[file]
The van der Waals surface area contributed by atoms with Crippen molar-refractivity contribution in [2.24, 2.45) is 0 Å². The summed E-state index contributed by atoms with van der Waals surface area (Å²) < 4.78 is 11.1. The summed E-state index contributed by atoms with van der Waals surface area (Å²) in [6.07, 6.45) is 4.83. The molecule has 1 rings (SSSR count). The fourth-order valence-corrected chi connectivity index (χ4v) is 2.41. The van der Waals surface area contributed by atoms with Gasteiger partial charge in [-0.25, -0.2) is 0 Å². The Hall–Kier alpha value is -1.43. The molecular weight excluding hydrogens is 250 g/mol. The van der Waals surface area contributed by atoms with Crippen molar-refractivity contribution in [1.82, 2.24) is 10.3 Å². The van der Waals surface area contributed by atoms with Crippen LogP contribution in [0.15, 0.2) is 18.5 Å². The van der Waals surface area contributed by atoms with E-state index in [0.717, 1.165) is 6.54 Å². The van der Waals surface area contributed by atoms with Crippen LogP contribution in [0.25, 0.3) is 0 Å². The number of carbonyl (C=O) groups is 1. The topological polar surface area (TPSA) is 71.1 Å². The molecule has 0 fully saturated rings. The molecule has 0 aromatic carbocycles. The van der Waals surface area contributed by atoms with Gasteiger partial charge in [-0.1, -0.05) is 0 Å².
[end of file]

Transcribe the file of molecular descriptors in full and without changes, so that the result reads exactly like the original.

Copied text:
The van der Waals surface area contributed by atoms with Crippen molar-refractivity contribution in [2.24, 2.45) is 0 Å². The summed E-state index contributed by atoms with van der Waals surface area (Å²) < 4.78 is 11.1. The summed E-state index contributed by atoms with van der Waals surface area (Å²) in [6.07, 6.45) is 4.83. The molecule has 1 rings (SSSR count). The fourth-order valence-corrected chi connectivity index (χ4v) is 2.41. The van der Waals surface area contributed by atoms with Gasteiger partial charge in [-0.25, -0.2) is 0 Å². The Hall–Kier alpha value is -1.43. The molecular weight excluding hydrogens is 250 g/mol. The van der Waals surface area contributed by atoms with Crippen molar-refractivity contribution in [1.82, 2.24) is 10.3 Å². The van der Waals surface area contributed by atoms with Crippen LogP contribution in [0.15, 0.2) is 18.5 Å². The van der Waals surface area contributed by atoms with E-state index in [0.717, 1.165) is 6.54 Å². The van der Waals surface area contributed by atoms with Crippen LogP contribution in [0.25, 0.3) is 0 Å². The number of carbonyl (C=O) groups is 1. The topological polar surface area (TPSA) is 71.1 Å². The molecule has 0 fully saturated rings. The molecule has 0 aromatic carbocycles. The van der Waals surface area contributed by atoms with Gasteiger partial charge in [-0.1, -0.05) is 0 Å².